Beer Travels with Adrian Tierney-Jones

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So there I am thinking about the beers and the corresponding moments that have been the staging posts on my journey that has brought me to now. I am thinking of the beers that transformed me, that changed me from believing that beer was something to get drunk on, the beers that made me stop, think and realise that I could fall in love with beer and find a whole universe of joy, contemplation, necessity and fun within one glass.

The beers I recall are not those to drink before you die, though some of them could be; they are not even beers that I drink much of these days, but they are beers and moments that still linger around in my thoughts, an echo of something just on the edge of auditory sensibility. I could do 20, probably more, but in the interests of brevity and keeping readers awake here are four.

Pilsner Urquell in green bottles in the early 1980s from the Oddbins in Cambridge, near Parkers Piece which is the only place I have ever played a proper cricket match (on a friend’s birthday and I was out for a duck, second ball). At the time, for some reason, I had a fondness for what was then Czechoslovakia (and I still love the Czech Republic). I found the country fascinating and cool, even though it was in the iron grip of communism. Somehow I found myself drinking the beer on Parker’s Piece, enjoying the taste, though there were no tasting notes and I can’t remember what I tasted, except that it was wonderful. This was one of those moments that turned me from a devourer of any old lager to a picky younger lager git.

In February 1987 (I know the date because I found the diary), I was walking up a road in Finsbury Park and noticed a new pub, which up until then had been a carpet showroom (not that I had even been in). [It is the White Lion of Mortimer – Ed].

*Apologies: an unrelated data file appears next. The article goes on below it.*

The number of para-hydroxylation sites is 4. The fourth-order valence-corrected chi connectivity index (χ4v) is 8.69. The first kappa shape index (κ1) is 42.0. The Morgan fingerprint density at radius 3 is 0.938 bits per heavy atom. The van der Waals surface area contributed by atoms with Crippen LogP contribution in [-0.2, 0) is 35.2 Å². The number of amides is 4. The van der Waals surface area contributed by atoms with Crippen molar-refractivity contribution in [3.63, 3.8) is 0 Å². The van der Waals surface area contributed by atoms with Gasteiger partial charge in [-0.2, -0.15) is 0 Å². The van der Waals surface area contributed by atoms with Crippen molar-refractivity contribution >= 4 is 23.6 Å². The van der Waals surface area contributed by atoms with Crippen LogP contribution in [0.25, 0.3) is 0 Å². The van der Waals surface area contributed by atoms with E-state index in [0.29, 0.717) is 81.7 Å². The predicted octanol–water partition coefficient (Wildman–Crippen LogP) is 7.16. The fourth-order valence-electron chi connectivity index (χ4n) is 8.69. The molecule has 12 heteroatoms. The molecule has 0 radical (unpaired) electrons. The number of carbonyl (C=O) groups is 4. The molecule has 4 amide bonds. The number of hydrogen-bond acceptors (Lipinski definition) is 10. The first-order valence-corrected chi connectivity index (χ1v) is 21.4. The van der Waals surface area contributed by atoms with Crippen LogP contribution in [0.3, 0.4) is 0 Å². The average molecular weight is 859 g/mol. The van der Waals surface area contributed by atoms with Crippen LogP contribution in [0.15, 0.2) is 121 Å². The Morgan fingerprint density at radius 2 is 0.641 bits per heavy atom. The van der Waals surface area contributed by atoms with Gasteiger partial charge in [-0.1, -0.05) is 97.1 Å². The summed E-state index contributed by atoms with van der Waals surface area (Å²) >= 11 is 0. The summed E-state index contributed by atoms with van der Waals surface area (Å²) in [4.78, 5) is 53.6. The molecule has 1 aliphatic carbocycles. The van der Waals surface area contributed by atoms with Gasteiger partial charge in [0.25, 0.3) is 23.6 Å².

My then girlfriend and I went in and I saw a pump clip for Tolly Cobbold Bitter, which I vaguely recalled enjoying when I lived in Cambridge. I was just starting to get into cask beer and this beer hit the spot that night. It was an affirmation that cask could be good. I drank six or was it eight pints and never saw it again. Oh and that was the first time I ever went into a Wetherspoons.

It’s March 1989 and a mate and I have gone to the London Drinker Festival near Kings Cross. I would like to say that this was my first CAMRA beer festival, but I’d briefly gone to one in Cambridge a few years earlier and thoroughly hated it. Things had changed and me and Keith spent the afternoon at the festival, mainly drinking Woodforde’s Wherry, six pints if I recall. ‘Deliciously malty’ I wrote, Alan Partridge-Style, in my diary. I had it again later in the year when in Norfolk. Again this was a cementing in of my relationship with cask.

Cask beer wasn’t the only fruit that I enjoyed. I was reading Michael Jackson in the Independent every Saturday and his columns opened the curtains onto a world of beer beyond what I still considered the stuff of CAMRA bores (I resisted joining for years because I thought it would be like student politics or the knee-jerk stuff I’d experience in housing coop meetings during my early days in London). So this is where Duvel in Eindhoven in 1987 came in. Again it involved my mate Keith, who was working there and when I went to see him, he rhapsodised about a strong Belgian beer served in a weird-looking glass. According to my diary entry from that night I had six Duvels and six glasses of draft lager. Next day, the-worst-hangover-ever. Never again, I wrote. That resolution didn’t last long.

So what was your journey and what were your stopping points?

Adrian Tierney-Jones